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ksh/bash vs sh

Ksh and bash are both supersets of sh. For maximum portability, even to very old computers, you should stick to the commands found in sh. Where possible, ksh or bash-specific features will be noted in the following pages. In general, the newer shells run a little faster and scripts are often more readable because logic can be expressed more cleanly user the newer syntax. Many commands and conditional tests are now internal. Less detail
The philosophy of separate Unix tools each performing a single operation was followed closely by the designers of the original shell, so it had very few internal commands and used external tools for very trivial operations (like echo and [). Ksh and bash internally performs many of the basic string and numeric manipulations and conditional tests. Occasional problems arise because the internal versions of some commands like echo are not fully compatible with the external utility they replaced.

The action taken every time a shell needs to run an external program is to locate the program (via $PATH), fork(), which creates a second copy of the shell, adjust the standard input/output for the external program, and exec(), which replaces the second shell with the external program. This process is computationally expensive (relatively), so when the script does something trivial many times over in a loop, it saves a lot of time if the function is handled internally.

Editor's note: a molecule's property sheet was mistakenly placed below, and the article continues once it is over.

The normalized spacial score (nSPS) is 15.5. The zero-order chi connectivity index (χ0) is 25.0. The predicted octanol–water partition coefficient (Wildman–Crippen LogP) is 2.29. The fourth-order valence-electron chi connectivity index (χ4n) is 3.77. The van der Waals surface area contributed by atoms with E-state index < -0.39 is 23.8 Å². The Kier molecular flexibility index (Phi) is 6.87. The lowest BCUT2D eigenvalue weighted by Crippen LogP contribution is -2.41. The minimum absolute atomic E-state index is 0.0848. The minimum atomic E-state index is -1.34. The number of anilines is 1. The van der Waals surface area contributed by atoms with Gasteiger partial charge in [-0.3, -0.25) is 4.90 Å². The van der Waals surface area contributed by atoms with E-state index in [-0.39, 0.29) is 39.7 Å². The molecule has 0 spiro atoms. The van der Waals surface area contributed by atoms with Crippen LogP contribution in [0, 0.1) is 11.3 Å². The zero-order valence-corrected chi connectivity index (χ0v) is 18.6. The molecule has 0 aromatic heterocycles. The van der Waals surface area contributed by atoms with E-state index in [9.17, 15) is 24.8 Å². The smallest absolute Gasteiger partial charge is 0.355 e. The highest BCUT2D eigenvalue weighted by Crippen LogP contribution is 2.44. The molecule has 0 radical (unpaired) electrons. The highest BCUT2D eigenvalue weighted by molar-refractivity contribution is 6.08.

If you follow textbooks on Bourne shell programming, all of the advice should apply no matter which of the Bourne-derived shells you use. Unfortunately, many vendors have added features over the years and achieving complete portability can be a challenge. Explicitly writing for ksh (or bash) and insisting on that shell being installed, can often be simpler.

The sh and ksh man pages use the term special command for the internal commands - handled by the shell itself.

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